Friday, November 26, 2010

Jeanne Williamson - Exploration On A Theme

Holes In Fences #4
mixed media on cradle board

I have been aware of Jeanne Williamson's work for some years. The internet has allowed me to watch her progress and read about her studio experiences. I feel Jeanne is a person who knows what she is about and is moving straight ahead to make the things happen in her art life that she wants to have happen. I have enjoyed seeing how she has experimented with the presentation of her work and her concern for how her work is perceived.

Jeanne creates abstractions of the geometric patterns of building construction, building textures and repeats. She is inspired by the natural growth of the plants that grow around the constructions as well as the illusion of how one fence pattern reacts with another pattern. She combines monoprinting and painting, mainly on fabric, that is sometimes stitched to highlight different lines and patterns. Often this work is mounted on cradle boards. Some times she works with one large piece of fabric that is stitched and stiffened. The stitching highlights different lines and patterns within the work. Holes are cut in each piece following the pattern of the construction fences.

Jeanne is a visual artist, independent curator, web designer and author. She has a BFA from Philadelphia College of Art and an MSAEd from Massachusetts College of Art. She lives in Natick, Massachusetts.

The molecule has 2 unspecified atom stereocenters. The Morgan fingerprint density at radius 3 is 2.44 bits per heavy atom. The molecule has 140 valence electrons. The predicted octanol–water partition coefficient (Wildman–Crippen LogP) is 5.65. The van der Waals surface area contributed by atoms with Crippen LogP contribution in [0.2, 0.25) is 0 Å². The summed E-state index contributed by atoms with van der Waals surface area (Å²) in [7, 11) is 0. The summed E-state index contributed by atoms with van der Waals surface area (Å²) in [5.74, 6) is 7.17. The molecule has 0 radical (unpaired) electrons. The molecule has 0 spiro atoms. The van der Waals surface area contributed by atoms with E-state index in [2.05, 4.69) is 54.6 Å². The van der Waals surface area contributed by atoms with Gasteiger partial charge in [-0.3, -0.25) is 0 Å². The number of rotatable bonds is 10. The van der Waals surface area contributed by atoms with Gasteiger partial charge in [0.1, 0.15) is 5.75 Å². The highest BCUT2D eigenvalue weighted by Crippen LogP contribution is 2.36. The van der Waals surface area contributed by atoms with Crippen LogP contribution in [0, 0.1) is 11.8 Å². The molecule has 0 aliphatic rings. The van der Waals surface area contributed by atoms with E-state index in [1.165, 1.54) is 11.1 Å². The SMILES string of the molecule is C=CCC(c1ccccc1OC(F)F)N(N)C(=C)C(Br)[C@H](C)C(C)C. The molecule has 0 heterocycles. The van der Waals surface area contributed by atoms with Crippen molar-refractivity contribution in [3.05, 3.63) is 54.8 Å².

I have not met Jeanne personally so I am especially pleased that she has agreed to share her work and her thoughts with me for my blog.


The first three questions are being asked to all participants this year.

Terry: At what point in your life did you know at your core that you were an artist?

Jeanne: I knew I wanted to be an artist when I was in high school. As much as I was interested in other subject matter, making art made me the happiest, and that led to my deciding to go to art school.

Fence Detail #4
mixed media on cradle board

Terry: Please describe your studio activity. What is your work habit? How do you balance the demands of daily life with work and studio?

Jeanne: I recently got a studio outside of my home, after 25 years of making art in my in-home studio, so I am learning a new way of working.

When I worked in my in-home studio, I worked at my art on and off every day for at least a few minutes and sometimes for hours. My space was in the center of the house on the second floor near my bedroom, and sometimes I'd even do some painting or sewing in my pajamas early in the morning or late at night.

Because I do have a freelance web design business, that comes first when I have work. When my web work is up to date, or when I'm waiting to hear back from a client, I'd work in my studio.

Now working in my studio means driving 10 minutes away, and I am learning to juggle my studio time around my web design work which is still at home. It's taking a little more planning on my part, but I'm getting into the groove. Sometimes I grab a half hour to an hour in my studio, and sometimes I can spend 4-8 hours, and sometimes I don't get there at all for a few days.

Luckily I have wireless internet at my studio, so I can still communicate with the outside world while I wait for paint to dry.

Patterns In Fences #3
mixed media on cradle board

Terry: Do you ever get into an artistic slump? If so, how do you rejuvenate yourself?